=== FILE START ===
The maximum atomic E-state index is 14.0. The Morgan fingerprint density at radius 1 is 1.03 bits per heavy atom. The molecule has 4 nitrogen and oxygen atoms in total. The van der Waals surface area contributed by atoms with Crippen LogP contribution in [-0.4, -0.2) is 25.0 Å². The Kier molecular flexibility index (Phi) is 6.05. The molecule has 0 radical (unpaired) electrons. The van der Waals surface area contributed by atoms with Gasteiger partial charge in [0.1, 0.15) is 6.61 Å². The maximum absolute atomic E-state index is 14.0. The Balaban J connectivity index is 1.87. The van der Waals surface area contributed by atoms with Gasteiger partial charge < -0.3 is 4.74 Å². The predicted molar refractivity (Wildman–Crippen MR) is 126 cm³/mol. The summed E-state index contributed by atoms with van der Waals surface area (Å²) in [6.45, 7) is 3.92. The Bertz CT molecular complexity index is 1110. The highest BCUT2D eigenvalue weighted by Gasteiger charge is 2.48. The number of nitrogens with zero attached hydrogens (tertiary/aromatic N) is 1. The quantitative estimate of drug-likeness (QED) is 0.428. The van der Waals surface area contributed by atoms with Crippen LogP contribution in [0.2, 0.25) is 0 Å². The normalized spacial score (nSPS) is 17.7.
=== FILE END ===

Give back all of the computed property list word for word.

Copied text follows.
The maximum atomic E-state index is 14.0. The Morgan fingerprint density at radius 1 is 1.03 bits per heavy atom. The molecule has 4 nitrogen and oxygen atoms in total. The van der Waals surface area contributed by atoms with Crippen LogP contribution in [-0.4, -0.2) is 25.0 Å². The Kier molecular flexibility index (Phi) is 6.05. The molecule has 0 radical (unpaired) electrons. The van der Waals surface area contributed by atoms with Gasteiger partial charge in [0.1, 0.15) is 6.61 Å². The maximum absolute atomic E-state index is 14.0. The Balaban J connectivity index is 1.87. The van der Waals surface area contributed by atoms with Gasteiger partial charge < -0.3 is 4.74 Å². The predicted molar refractivity (Wildman–Crippen MR) is 126 cm³/mol. The summed E-state index contributed by atoms with van der Waals surface area (Å²) in [6.45, 7) is 3.92. The Bertz CT molecular complexity index is 1110. The highest BCUT2D eigenvalue weighted by Gasteiger charge is 2.48. The number of nitrogens with zero attached hydrogens (tertiary/aromatic N) is 1. The quantitative estimate of drug-likeness (QED) is 0.428. The van der Waals surface area contributed by atoms with Crippen LogP contribution in [0.2, 0.25) is 0 Å². The normalized spacial score (nSPS) is 17.7.